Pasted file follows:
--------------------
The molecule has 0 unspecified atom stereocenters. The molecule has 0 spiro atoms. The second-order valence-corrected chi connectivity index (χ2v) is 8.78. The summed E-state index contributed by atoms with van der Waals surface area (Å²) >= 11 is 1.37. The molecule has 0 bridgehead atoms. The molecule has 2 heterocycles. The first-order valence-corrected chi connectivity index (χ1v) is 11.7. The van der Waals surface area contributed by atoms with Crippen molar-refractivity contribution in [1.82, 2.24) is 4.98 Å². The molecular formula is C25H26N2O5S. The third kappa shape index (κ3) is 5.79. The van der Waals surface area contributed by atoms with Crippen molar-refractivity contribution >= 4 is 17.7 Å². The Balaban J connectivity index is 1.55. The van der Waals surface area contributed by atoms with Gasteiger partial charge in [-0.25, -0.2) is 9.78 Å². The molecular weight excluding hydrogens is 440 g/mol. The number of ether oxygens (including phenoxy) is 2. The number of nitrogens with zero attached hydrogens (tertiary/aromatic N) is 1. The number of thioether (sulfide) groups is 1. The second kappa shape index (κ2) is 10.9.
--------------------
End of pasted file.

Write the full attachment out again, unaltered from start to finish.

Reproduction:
The molecule has 0 unspecified atom stereocenters. The molecule has 0 spiro atoms. The second-order valence-corrected chi connectivity index (χ2v) is 8.78. The summed E-state index contributed by atoms with van der Waals surface area (Å²) >= 11 is 1.37. The molecule has 0 bridgehead atoms. The molecule has 2 heterocycles. The first-order valence-corrected chi connectivity index (χ1v) is 11.7. The van der Waals surface area contributed by atoms with Crippen molar-refractivity contribution in [1.82, 2.24) is 4.98 Å². The molecular formula is C25H26N2O5S. The third kappa shape index (κ3) is 5.79. The van der Waals surface area contributed by atoms with Crippen molar-refractivity contribution >= 4 is 17.7 Å². The Balaban J connectivity index is 1.55. The van der Waals surface area contributed by atoms with Gasteiger partial charge in [-0.25, -0.2) is 9.78 Å². The molecular weight excluding hydrogens is 440 g/mol. The number of ether oxygens (including phenoxy) is 2. The number of nitrogens with zero attached hydrogens (tertiary/aromatic N) is 1. The number of thioether (sulfide) groups is 1. The second kappa shape index (κ2) is 10.9.